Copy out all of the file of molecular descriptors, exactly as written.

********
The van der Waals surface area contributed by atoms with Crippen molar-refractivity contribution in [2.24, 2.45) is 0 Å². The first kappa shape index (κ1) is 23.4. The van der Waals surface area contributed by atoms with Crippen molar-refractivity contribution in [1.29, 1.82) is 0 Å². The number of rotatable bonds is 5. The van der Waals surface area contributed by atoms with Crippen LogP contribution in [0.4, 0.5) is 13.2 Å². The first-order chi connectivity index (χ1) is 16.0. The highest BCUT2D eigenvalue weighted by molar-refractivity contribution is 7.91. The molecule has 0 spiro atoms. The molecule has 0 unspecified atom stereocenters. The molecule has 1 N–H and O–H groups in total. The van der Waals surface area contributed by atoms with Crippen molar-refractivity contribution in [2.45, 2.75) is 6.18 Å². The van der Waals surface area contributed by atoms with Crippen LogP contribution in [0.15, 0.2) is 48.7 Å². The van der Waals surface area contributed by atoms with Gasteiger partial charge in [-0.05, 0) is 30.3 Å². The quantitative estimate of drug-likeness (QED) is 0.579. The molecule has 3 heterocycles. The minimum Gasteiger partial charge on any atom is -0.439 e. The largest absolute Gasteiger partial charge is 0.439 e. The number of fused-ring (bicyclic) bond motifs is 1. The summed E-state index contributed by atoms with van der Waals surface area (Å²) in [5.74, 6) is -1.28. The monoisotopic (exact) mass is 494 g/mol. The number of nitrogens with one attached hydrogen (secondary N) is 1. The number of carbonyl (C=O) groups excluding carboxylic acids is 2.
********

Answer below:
The van der Waals surface area contributed by atoms with Crippen molar-refractivity contribution in [2.24, 2.45) is 0 Å². The first kappa shape index (κ1) is 23.4. The van der Waals surface area contributed by atoms with Crippen molar-refractivity contribution in [1.29, 1.82) is 0 Å². The number of rotatable bonds is 5. The van der Waals surface area contributed by atoms with Crippen LogP contribution in [0.4, 0.5) is 13.2 Å². The first-order chi connectivity index (χ1) is 16.0. The highest BCUT2D eigenvalue weighted by molar-refractivity contribution is 7.91. The molecule has 0 spiro atoms. The molecule has 0 unspecified atom stereocenters. The molecule has 1 N–H and O–H groups in total. The van der Waals surface area contributed by atoms with Crippen molar-refractivity contribution in [2.45, 2.75) is 6.18 Å². The van der Waals surface area contributed by atoms with Crippen LogP contribution in [0.15, 0.2) is 48.7 Å². The van der Waals surface area contributed by atoms with Gasteiger partial charge in [-0.05, 0) is 30.3 Å². The quantitative estimate of drug-likeness (QED) is 0.579. The molecule has 3 heterocycles. The minimum Gasteiger partial charge on any atom is -0.439 e. The largest absolute Gasteiger partial charge is 0.439 e. The number of fused-ring (bicyclic) bond motifs is 1. The summed E-state index contributed by atoms with van der Waals surface area (Å²) in [5.74, 6) is -1.28. The monoisotopic (exact) mass is 494 g/mol. The number of nitrogens with one attached hydrogen (secondary N) is 1. The number of carbonyl (C=O) groups excluding carboxylic acids is 2.